The diversity of epiphytes and arthropods living in tee canopies attracts many birds and other animals due to the increase in available food resources. In turn, epiphytes are important because they contribute to the nutrient cycle. They do so by obtaining nutrients and transferring them to other members of the ecosystem.

What Are Tree Canopies? - Structure of tree canopies

Importance of tree canopies

Now we know what are tree canopies in biology and their characteristics, we can discover more about why they are so important for forest ecosystems. We have already mentioned some of them, but we can look more closely at why tree canopies are so important:

  • Contributes to the water cycle: woody species present in the tree canopy play a vital role in the hydrological cycle. Through evapotranspiration, they release water vapor into the atmosphere, contributing to cloud formation and the precipitation cycle. This process is essential to maintain climate patterns and water availability in various ecosystems, not just the forest itself.

  • Prevents soil erosion and flooding: the presence of numerous tree species in the canopy affects the dynamics of the water cycle. It reduces the impact of water dropping onto the soil below. In doing so, it reduces the erosive process, increases the infiltration and retention of water, and controls water runoff. In controlling water runoff, it helps to prevent and avoid flooding.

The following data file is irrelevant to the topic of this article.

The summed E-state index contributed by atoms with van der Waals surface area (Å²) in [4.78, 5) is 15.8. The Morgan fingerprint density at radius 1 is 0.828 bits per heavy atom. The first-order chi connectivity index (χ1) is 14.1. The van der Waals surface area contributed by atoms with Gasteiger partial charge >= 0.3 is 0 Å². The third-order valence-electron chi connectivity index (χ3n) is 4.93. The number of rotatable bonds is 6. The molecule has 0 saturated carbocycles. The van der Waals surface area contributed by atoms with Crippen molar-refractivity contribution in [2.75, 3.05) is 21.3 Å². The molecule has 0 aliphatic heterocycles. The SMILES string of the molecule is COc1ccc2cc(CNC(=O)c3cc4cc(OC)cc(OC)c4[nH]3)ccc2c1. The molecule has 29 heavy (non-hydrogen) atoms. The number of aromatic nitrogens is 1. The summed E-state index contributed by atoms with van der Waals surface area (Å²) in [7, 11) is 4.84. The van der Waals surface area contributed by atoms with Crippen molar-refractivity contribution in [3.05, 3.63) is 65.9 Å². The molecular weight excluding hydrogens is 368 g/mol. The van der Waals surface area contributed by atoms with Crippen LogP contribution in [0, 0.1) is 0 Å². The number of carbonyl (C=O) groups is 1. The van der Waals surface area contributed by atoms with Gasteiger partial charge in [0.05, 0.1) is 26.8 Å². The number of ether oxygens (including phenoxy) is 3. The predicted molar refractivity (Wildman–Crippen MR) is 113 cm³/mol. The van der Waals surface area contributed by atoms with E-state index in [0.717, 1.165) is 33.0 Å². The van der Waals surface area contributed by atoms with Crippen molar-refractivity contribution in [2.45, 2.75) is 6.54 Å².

• Provides refuges for biodiversity: under the tree canopies there is a great diversity of animals and plants that are provided favorable place with optimal conditions to develop, reproduce and survive. The tree canopy is home to most species, many of them endemic, that are not found anywhere else in the forest. This is because there is a wide variety of resources and ecological niches available.

  • Mitigates and adapts climate change: tree canopies play a crucial role in the mitigation and adaptation of climate change. This is due to their ability to capture carbon dioxide, one of the most impactful greenhouse gases. They do so by storing it in their biomass. They also function as a barrier against extreme climate events, conserve biodiversity, turn ecosystems into more resilient environments, among other functions.

  • Improves air quality: the vegetation present in the canopy absorbs atmospheric pollutants, improving air quality.

  • Maintains soil moisture: the canopy can retain solar radiation, causing the soil to not heat up as quickly and preventing rapid evaporation. In this way, the humidity of the lower strata is maintained, giving decomposer organisms such as fungi greater opportunity to develop.

  • Essential for conservation: conducting research in the canopy is of utmost importance to be able to design management plans that are capable of conserving these forest environments.

Unfortunately, the canopy currently suffers various threats. These include deforestation, land use conversion, indiscriminate extraction of natural resources, the introduction of invasive exotic species, the spread of new diseases and climate change. For this reason, conservation and protection efforts are vital for our world's forests.

Now you know about how tree canopies affect various ecosystems, you might be interested to know more about the different types of trees which create them.

If you want to read similar articles to What Are Tree Canopies?, we recommend you visit our Ecosystems category.

  • Delgado, J. M. (2015). Importance of tree canopies to improve production and generate Ecosystem Services. Neotropical Agroforestry Magazine, 1(5).

  • García, E., & Llamas, B. (2020). Importance of the tropical forest canopy. Retrieved from: .pdf